High Chief, Evarist Nnaemeka Nwosu, and his wife, Chief Mrs. Nancy, are rare gems whose lifestyles are worthy of emulation. Having been together for about 51 years without unmanageable squabbles, they have proved that marriage is really a blessing and that the recent divorce being witnessed in marriages could be avoided. They told GILBERT EKEZIE the secret of their successful marital relationship, the roles of every couple in marriage, and the rules of a happy marriage: love, fear of God, tolerance and understanding.
Could you tell us about your background?
Husband: Before we begin, I want to underline the spontaneous and extemporaneous nature of the questions and answers during this interview. I thank the Almighty God for everything and the good thing and long life he has given me. I hail from Obosi in Anambra State, but was born and bred at Aba, Abia State into a Catholic family. My grandfather, who was King of Obosi, brought Catholic Church to Obosi in 1900. That was how my parents became good Catholics.
Wife: I am Chief Mrs. Nancy Ebele Nwosu (nee Onwumere). I hail from Umuahia in Abia State. I came up as one little girl from my parents. I was like the only child of my parents. We were two, but one died later. I studied Law and have six children (three males and three females).
What was your growing up like?
Husband: My growing up was very exciting because I went to a good school known as Christ the King School, Aba, owned by Christ The King Church. Then, we could boast of wonderful teachers. That was what made it possible for me to pass common entrance into St Patrick’s College, Calabar in 1953. While there, I played football which started when I was in primary school. Certainly, the Rev. Father who was one of our teachers wanted to put me into various kinds of sporting activities like athletics. But having realized that such would affect my education, I restricted myself to short put, and played football occasionally. My peers at Christ The King School (CKS), Aba, knew me well as an intelligent and talented footballer.
Could you talk about your work career?
Husband: My working career started immediately after my secondary education at St Patrick’s College, Calabar, and the principal wrote a letter recommending me to the principal of Sacred Heart’s College, Aba to employ me as a teacher. There I taught English, Mathematics and Geography. After one year, the late Speaker of House of Representatives, Chief Edwin Umezuoke, saw me where we went to recreate and asked to know what I do and I told him that I was a teacher. Having heard that, he was not pleased that I was teaching with the kind of result I had. He immediately introduced Customs for me and asked me to apply as a clerk. That was how I got employed in Her Majesty’s Customs at Port Harcourt in 1958 after being interviewed by a white man. Thereafter, I secured an admission to study Political Science and History. Later, the Nigerian Civil War truncated it, but after the war, we returned and those with whom we were working together got promoted and we did not get because we ran away during the war. In fact, the promotion was not forthcoming. But fortunately, I rose to the rank of Comptroller of Customs. I retired voluntarily in 1993 as the Area Comptroller in charge of Abia State.
Wife: I studied Mass Communication at the University of Lagos and majored in Public Relations. I later proceeded to the University of Buckingham to study Law. When I returned, I established a PR firm. I am the publisher of Mega Star, an entertainment magazine. I am also a member of Nigeria Institute of Public Relations (NIPR).
At what stage did you get married?
Husband: I told myself that I would not marry until I graduate because that would make my life more secured. It has always been in my mind that it will not be good for one to take a wife when one knows one cannot take good care of her. So, I enrolled at the University of Nigeria, Nsukka, where I studied political science and history. Thereafter, I proceeded to London University to study diplomacy. I got married immediately after my university education. As a political scientist, historian, author and a retired comptroller of Nigerian Customs Service, I am for sure schooled in leadership rudiments, especially in government. I am the author of Leadership and Developmental Issues: A search For Development Strategies which was launched in 2013. Today, I will be celebrating my 80th birthday anniversary at the Civic Centre, Victoria Island, Lagos.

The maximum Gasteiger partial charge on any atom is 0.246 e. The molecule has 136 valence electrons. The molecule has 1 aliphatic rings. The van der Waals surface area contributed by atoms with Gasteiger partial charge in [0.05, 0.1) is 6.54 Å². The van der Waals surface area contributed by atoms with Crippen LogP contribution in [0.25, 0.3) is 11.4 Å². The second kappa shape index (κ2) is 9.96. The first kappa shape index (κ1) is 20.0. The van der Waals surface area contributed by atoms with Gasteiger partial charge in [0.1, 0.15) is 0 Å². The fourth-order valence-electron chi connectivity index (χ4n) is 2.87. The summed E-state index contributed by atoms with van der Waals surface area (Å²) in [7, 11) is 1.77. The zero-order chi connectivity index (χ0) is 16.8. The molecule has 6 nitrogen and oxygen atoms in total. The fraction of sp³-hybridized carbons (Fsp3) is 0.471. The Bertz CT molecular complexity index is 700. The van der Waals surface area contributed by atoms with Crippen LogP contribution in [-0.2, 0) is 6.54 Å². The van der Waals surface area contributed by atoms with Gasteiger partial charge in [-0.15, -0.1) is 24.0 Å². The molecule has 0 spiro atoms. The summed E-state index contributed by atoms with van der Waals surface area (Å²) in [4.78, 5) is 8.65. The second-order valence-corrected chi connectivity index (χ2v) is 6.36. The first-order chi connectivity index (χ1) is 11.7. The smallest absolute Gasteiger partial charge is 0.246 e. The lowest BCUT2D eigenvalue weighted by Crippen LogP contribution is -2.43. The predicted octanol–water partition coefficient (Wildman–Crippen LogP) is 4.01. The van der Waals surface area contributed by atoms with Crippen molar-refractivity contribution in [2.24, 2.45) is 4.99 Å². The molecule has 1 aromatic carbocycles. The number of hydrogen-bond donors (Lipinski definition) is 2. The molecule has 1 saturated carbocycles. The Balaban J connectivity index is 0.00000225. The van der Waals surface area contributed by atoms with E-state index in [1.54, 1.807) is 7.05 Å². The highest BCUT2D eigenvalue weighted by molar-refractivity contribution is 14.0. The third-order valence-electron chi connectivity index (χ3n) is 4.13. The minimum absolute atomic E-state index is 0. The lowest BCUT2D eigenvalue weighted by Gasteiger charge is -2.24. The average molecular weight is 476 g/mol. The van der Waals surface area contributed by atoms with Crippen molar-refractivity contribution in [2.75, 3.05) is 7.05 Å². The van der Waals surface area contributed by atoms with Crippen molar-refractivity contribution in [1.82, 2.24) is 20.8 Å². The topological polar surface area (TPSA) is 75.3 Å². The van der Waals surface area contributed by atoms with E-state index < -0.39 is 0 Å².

Wife: My parents lived in Calabar and that was where I was born and bred. Unfortunately, my mother suffered a lot of baby loss and that was not easy for her. Therefore, I decided that I must do my best to make her happy. So, I attended Holy Trinity College, Calabar. My parent lived long before my birth. My father was a well- known building contractor in Calabar. One interesting thing in Calabar then was that I met a lady who was a well known politician named Mma Nkon Orok, she did not marry. At times, she would take me to her house. I was about 9 years. That was the first friendship I made.
How did you meet each other?
Husband: I am an Aba boy. In my penultimate year in the university, she was at a commercial college at Aba. One day, as I was going for an errand, I saw some girls playing netball at St. Michael’s School, Aba. That was how I saw a girl that jumped so high to put the ball inside the net. So, I said, this must be my wife because I told myself that I needed an athletic person as wife. It was later on that I started to ask question to know her family and more about her. I did not approach her immediately, but through the principal of the school, who reluctantly connected me to her. I also dug deep into her academic performance and was satisfied that she was okay.
Wife: When my parents left Calabar as a result of political gimmicks, we resettled at Aba, after spending sometime in the village. My father continued his construction work, while my mother, a petty trader, was selling some items in front of our residence. The first time I set my eyes on my husband, I appreciated him, not knowing that it would lead to marriage. I remember that there was a day he came to our school while we were doing sports. I did not know he was there because of me. I was wondering why he and others should be at the place at that time. When we finished our sports, we said hello and went away. I did not make any conclusion to see him as my husband. After our sporting activities, he did not do like some people who would want to walk after you and be saying whatever they like, he maturely approached me and we exchanged pleasantries and departed. The next time, we met at the student party and that really brought us closer and we later married.
Was there any objection to your marriage?
Husband: There was initial parental objection, especially from my mother. She later paid her family a visit and was convinced. But it was my mother’s sister that insisted that I must not marry outside my town, Obosi. But being brought up at Aba, I have a cosmopolitan view about life and from childhood, I have developed that kind of life. Anyone who knows Aba will know that it is a place where many people from different tribes live. So, I made them see the need to marry her.